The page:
A French police officer who died after swapping himself for a hostage during a French terror attack has been praised for his bravery.
Col Arnaud Beltrame, 44, was among the first officers to respond to the attack on the supermarket in the south of France on Friday.
He gave up his weapon and volunteered himself in exchange for a female hostage during the attack in the quiet town of Trèbes, near Carcassonne.
Unknown to Moroccan-born captor Radouane Lakdim, Beltrame covertly left his mobile phone on so police outside could hear what was happening in the store.
They stormed the building when they heard gunshots, officials said. Mr Beltrame was fatally wounded.
Lakdim is thought to have declared he was a soldier from ISIS, before opening fire and killing a worker and a customer.
He was shot dead by police on the scene, with ISIS later claiming responsibility for the attack, which is the deadliest since Emmanuel Macron became president last May.
The officer was shot in the throat at the end of the four-hour siege, bringing the death toll to four. The gunman was also killed, and 15 people were injured.
Before the supermarket siege, Lakdim stole a car, killing one person in the vehicle and wounding another.
Beltrame’s brother Cedric said he would have known the risk he was taking when he entered the shop.
He said: “He certainly knew he didn’t stand a chance. He gave his life for another.
“If we don’t describe him as a hero, I don’t know what you need to do to be a hero. It’s a word I think is appropriate for him in such tragic circumstances.”
His mother, speaking on Friday before her son had been pronounced dead, said she was unsurprised he would put others’ lives before his own.
She said: “He was always like that – ever since he was born he did everything for his country.
“He would tell me, ‘Mum, I do my job. That’s all.”
She said to “defend the homeland” was his “reason for living”.
“Arnaud Beltrame died in the service of the nation to which he had already given so much,” President Emmanuel Macron said in a statement yesterday.
“In giving his life to end the deadly plan of a jihadi terrorist, he fell as a hero.”
Prime Minister Theresa May also paid tribute, saying: “I am saddened to learn that Lt Col Arnaud Beltrame, the Gendarme who took the place of a hostage in the attack at Trebes, has died.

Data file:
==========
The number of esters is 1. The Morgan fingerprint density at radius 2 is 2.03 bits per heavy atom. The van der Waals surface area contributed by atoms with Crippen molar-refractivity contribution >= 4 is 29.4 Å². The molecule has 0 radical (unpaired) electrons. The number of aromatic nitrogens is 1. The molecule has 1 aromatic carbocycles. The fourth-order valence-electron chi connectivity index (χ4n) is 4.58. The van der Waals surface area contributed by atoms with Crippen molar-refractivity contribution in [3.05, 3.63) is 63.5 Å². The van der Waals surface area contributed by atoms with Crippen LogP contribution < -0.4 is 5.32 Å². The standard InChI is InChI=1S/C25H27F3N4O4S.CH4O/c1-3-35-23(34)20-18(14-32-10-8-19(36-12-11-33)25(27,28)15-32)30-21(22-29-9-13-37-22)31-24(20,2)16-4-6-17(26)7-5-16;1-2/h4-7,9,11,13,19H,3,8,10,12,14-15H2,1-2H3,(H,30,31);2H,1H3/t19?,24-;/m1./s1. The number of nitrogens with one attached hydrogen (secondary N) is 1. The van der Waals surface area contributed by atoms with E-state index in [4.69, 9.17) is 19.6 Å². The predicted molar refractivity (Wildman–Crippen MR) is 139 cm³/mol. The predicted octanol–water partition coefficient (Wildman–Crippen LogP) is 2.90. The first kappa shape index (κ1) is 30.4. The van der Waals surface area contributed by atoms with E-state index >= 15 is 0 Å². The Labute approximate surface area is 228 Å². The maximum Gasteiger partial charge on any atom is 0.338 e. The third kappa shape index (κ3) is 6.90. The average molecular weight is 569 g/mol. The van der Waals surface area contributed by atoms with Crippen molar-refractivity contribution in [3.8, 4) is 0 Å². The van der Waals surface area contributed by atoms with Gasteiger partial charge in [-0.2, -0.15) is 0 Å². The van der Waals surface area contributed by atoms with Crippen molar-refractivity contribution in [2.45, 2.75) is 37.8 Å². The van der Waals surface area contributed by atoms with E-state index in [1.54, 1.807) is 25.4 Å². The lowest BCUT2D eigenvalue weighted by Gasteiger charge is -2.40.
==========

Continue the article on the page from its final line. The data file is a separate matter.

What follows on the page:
“His sacrifice and courage will never be forgotten.”
Che Donald, vice chair of the Police Federation of England and Wales, added: “The bravery shown by Lt-Col Arnaud Beltrame is both remarkable and moving.
“Despite knowing the risks he selflessly placed himself in harm’s way and sadly paid the ultimate price.
“This officer put his duty to protect the public before his own safety, as so many of our own do each and every day.
“Our thoughts are with him, his family and colleagues in the gendarme at this time.
“It comes just days after we marked the anniversary of PC Keith Palmer’s tragic passing at Westminster and is another reminder of the commitment and heroism of police officers everywhere.”
Mr Beltrame, who first took his place among the elite police special forces in 2003 and served in Iraq in 2005, had organised a training session in December for just such a hostage situation.
At the time, he armed his officers with paintball guns, saying: “We want to be as close to real conditions as possible.”
Yesterday, people were placing flowers in front of the Gendarmerie headquarters in Carcassone to pay tribute to the slain officer, who was married with no children.
Mr Macron has said investigators will focus on establishing how the gunman, identified by prosecutors as Morocco-born Redouane Lakdim, got his weapon and how he became radicalised.
On Friday night, authorities searched a car and the apartment complex in central Carcassonne where Lakdim was believed to live.
Two people were detained over alleged links with a terrorist enterprise, one woman close to Lakdim and one friend of his, a 17-year-old male.
Lakdim was known to police for petty crime and drug dealing.
But he was also under surveillance and since 2014 was on the so-called Fiche S list, a government register of individuals suspected of being radicalised but who have yet to perform acts of terrorism.
Despite this, Paris prosecutor Francois Molins said there was “no warning sign” that Lakdim would carry out an attack.
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